Here's my slide titled Schedules - for the Kids:
- ¨At a minimum, make a checklist
- ¨Have a school calendar (wall calendar works well)
- ¨Make your kid’s schedule
¤Monthly, Daily or Weekly
¤Free Homeschool Scheduling Software
¤Cater to their age
¤Include outside activities
¤Things they can do if you are busy
¤Snacks that are okay to have if you are busy
- ¨Go over it weekly! Remember Monday and Thursday!
I will be posting some info from the Get Your Game On! Seminar next. Have a great day!
This is a full featured software that allows you to start at a very high level and work your way down to very specific details about your child's school work. I print out my children's assignments on Sunday night. On Monday morning, I have time set aside to discuss their assignments. We agree on what needs to be done by Thursday morning. On Thursday morning, I check back in with them to see how they are progressing on those activities they needed to do on their own. We are also do it for me, too, because sometimes the circumstances of having six children ages 12 and under, running a house and keeping up with everything distracts me from my job as a teacher. It's a good accountability check for all of us. So, if I have to miss doing a Spelling lesson or working with someone on a project, this is our time to check ourselves before Friday. One other important thing I would like to mention is that your schedule should be displayed in terms your children can understand. Now that my three oldest are readers, they can explain upcoming events to the younger ones, but I used a picture chart for a long time with my kids. I got this idea from the clinic where my oldest attended Occupational Therapy for his fine motor skill challenges. They used this type of schedule with children with Autism. It works fabulously with non readers. Here's an example: This minimized the inevitable "What are we doing today?"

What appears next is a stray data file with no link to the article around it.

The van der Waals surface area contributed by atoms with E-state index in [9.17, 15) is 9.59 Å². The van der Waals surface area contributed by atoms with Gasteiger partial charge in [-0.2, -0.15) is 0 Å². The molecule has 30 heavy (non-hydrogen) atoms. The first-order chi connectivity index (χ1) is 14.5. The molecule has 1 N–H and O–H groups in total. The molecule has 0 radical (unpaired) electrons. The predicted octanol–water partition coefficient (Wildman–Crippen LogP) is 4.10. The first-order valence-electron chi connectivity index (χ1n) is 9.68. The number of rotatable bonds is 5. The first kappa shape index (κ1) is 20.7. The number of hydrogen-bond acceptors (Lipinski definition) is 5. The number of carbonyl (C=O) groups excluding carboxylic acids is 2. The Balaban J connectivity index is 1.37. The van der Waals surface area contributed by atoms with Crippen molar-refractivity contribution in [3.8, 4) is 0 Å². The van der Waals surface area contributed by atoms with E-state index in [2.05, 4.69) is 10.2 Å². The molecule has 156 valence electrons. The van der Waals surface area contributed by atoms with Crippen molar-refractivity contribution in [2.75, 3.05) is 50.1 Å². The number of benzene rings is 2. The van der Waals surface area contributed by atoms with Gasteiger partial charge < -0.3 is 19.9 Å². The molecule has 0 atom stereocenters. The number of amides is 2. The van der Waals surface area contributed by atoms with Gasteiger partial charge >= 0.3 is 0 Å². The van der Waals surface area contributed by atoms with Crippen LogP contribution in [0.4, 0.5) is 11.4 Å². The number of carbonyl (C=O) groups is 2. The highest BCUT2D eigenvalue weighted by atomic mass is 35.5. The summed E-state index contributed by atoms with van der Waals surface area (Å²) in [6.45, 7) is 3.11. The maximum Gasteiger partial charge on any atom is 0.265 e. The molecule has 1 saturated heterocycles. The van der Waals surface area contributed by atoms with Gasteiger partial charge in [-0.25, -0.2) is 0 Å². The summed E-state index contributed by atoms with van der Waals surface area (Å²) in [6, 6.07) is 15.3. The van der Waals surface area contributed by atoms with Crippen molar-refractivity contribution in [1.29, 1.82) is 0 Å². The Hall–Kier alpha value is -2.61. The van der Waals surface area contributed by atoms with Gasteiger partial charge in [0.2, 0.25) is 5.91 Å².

If I can't picture it. I can't understand it.